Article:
The #1 concern that most women have during menopause is the dreaded weight gain, especially around the middle. With aging comes lower metabolism, and then all the hormones kick in and make it harder to keep the weight off. Of course, there is no one diet for everyone, but one thing is usually true – whatever eating style you had before menopause, your body will likely have different needs during menopause to reduce symptoms and help maintain your ideal weight. As a bonus, most of the recommendations for eating differently during menopause can also positively impact your long-term health!
The Mediterranean Diet and Menopause
The most highly recommended food lifestyle is overwhelmingly the Mediterranean diet, which not only helps during menopause but is associated with a reduction in overall death rates and a lower risk of other diseases and health conditions. The Mediterranean diet focuses on eating lots of fruits and vegetables, moderate amounts of lean meats and dairy products, and healthy fats like nuts, seeds, avocados, and olive oil. These are foods that are low in carbohydrates, low in saturated fats, high in fiber and protein, and have a low glycemic index. Similarly, you want to limit processed foods with high sugar or refined carbs. Women who follow the basic recommendations can not only reduce menopause symptoms, especially hot flashes, but can also help reduce cognitive decline, depression, heart disease, stroke, and cancer risk. Generally, eating “Mediterranean” means emphasizing foods rich in estrogens, in the form of phytoestrogens or estrogens in plants; these can help counteract the natural estrogen declines during menopause.
Other specific branded diets that many support during menopause include The Galveston Diet by Dr. Mary Claire Haver, and the DASH Diet (Dietary Approaches to Stop Hypertension) – these have many of the same principles as the Mediterranean Diet.
Foods & Beverages to Avoid or Limit During Menopause
Again, every individual is different, but below are some foods that you may want to either avoid or monitor during menopause. It’s always helpful to journal and try to correlate which foods trigger your menopause symptoms so that you know what your body craves vs. does not agree with your system.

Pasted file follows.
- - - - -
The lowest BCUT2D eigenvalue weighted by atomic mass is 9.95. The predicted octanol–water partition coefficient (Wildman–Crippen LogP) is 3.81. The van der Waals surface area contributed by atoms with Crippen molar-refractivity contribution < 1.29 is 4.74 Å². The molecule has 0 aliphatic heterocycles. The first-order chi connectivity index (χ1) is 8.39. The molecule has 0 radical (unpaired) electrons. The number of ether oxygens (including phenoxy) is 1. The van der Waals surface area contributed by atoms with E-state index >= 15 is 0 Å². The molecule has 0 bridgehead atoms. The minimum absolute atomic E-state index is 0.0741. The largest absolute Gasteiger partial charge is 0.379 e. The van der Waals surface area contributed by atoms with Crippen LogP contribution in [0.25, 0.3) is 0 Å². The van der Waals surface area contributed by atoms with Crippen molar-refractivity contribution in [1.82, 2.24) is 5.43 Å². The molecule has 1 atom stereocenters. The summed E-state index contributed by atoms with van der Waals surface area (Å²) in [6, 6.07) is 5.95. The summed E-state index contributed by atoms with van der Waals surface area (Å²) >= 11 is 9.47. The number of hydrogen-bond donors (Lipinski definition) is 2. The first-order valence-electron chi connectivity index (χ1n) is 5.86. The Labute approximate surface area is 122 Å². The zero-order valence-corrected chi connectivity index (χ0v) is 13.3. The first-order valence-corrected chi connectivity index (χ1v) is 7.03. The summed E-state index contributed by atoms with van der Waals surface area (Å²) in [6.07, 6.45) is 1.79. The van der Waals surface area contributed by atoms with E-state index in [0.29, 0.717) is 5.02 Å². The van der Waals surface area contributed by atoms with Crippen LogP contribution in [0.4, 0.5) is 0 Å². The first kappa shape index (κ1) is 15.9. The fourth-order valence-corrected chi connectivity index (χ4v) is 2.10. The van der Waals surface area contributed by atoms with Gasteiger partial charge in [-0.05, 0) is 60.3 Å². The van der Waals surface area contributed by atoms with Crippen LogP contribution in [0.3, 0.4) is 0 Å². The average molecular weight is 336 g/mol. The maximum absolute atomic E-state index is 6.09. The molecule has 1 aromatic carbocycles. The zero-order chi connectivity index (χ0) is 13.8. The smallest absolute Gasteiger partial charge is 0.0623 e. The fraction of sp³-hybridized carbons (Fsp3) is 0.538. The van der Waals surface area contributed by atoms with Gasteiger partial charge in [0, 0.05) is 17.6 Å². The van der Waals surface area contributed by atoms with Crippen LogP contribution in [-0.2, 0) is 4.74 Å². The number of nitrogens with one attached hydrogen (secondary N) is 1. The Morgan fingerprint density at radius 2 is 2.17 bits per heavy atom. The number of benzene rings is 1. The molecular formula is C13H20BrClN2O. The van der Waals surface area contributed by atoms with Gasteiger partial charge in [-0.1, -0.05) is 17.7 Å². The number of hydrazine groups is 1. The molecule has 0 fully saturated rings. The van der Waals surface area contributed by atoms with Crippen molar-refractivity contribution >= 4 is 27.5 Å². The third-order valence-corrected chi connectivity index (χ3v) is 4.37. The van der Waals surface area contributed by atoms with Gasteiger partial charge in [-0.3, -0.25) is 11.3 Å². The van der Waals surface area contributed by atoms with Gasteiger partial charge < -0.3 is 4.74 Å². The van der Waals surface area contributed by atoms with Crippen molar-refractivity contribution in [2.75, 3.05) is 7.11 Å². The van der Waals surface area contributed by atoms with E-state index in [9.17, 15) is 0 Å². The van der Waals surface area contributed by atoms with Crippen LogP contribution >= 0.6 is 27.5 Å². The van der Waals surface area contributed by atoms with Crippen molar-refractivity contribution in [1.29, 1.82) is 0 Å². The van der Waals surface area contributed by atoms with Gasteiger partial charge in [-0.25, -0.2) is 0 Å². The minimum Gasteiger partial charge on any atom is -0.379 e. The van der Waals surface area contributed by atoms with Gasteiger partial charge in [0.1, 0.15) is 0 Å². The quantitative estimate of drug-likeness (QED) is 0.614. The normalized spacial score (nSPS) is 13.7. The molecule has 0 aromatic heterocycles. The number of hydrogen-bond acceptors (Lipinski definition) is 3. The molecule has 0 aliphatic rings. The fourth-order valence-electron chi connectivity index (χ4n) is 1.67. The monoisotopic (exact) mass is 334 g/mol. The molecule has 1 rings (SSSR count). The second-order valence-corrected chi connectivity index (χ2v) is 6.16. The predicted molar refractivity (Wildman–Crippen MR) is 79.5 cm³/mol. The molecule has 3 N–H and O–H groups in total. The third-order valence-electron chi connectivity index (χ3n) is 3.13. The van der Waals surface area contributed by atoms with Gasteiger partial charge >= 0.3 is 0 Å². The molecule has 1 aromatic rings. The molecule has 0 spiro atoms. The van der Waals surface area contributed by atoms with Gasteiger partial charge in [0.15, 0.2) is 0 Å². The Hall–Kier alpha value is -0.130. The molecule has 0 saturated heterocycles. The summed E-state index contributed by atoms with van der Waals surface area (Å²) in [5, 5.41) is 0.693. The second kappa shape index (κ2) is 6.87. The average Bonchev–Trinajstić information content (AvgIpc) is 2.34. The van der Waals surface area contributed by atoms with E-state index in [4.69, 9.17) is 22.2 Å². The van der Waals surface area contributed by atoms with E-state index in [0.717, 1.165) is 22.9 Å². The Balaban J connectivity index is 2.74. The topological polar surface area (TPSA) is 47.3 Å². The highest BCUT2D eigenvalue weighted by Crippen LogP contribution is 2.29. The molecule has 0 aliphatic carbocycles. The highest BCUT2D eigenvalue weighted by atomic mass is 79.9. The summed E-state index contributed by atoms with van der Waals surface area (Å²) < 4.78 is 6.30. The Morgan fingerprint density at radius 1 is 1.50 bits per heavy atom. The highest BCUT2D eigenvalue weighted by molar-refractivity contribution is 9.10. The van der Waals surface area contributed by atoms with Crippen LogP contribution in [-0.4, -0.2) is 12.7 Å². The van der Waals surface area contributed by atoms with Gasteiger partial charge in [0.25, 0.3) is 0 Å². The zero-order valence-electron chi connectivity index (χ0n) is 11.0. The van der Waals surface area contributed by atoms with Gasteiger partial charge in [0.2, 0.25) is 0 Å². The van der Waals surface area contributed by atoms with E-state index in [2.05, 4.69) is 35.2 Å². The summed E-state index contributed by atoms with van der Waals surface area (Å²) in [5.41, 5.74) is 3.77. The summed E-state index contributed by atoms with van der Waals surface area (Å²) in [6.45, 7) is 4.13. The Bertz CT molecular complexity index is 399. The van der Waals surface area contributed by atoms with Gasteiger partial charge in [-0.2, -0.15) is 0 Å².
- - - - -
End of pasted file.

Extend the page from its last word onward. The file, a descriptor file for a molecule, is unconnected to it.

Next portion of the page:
- Processed & Fatty Foods: In general if it is contained in a wrapper, it is probably not the best option. Likewise, foods with trans-fats can be a symptom trigger and also can increase your risk of heart disease and reduce serotonin (our mood hormone). This can lead to increased moodiness, depression, and memory issues – we can experience these enough without the help of extra fats! Fresh fruits, vegetables, whole grains, and proteins are the best choices.
- Sugary beverages and desserts: Many of us love those comforting treats laden with processed sugar. Unfortunately, our bodies often don’t process sugar the same way they used to. Load up on sweet fruits and veggies but try to cut back or avoid refined sugar. If you want a sweetener, opt for Stevia, agave, honey, monk fruit sweeteners, or maple syrup.
- Caffeine: For some, caffeine poses no issue. But for others, the cuppa joe in the morning just doesn’t settle well with their stomach and worsens menopause symptoms. In a Health & Her study, 44% of women noticed more sensitivity to caffeine during menopause. Plus, caffeine can be dehydrating. Try delaying your caffeine fix in the morning and see if that helps or allows you to eliminate it. Stay away from caffeine after about 3 p.m., so it doesn’t interfere with your precious sleep!
- Alcohol: You may find that during menopause, you can’t drink like a fish – the consequences the next morning just aren’t worth it! In the same Health & Her study, 40% of women became increasingly intolerant to alcohol’s effects during perimenopause or menopause. Alcohol can not only give you a hangover, but can increase brain fog the next day, disrupt sleep, exacerbate hot flashes, and increase belly fat. You may not have to eliminate it entirely but try to limit alcohol to a few days per week and no more than five ounces daily. This will likely help with weight management and sleep.
- Spicy Food: This one makes logical sense – spicy foods can be a major trigger for menopause symptoms including stomach issues, palpitations, and bladder sensitivity. So, try to stay away from foods with chili and black pepper, and anything else that makes your mouth burn!
Foods & Beverages to Consume More of During Menopause
- Drinks tons of Water: Another reminder to hydrate! Water is important for digestion, and to transport oxygen, fat, and glucose to your muscles, regulate body temperature, deliver nutrients to your body, and flush out waste and toxins. Everyone is different in terms of how much water they need to drink, and this is also impacted by consuming foods that have water, as well as environmental and activity differences. A general rule of thumb is to target at least 80 ounces a day.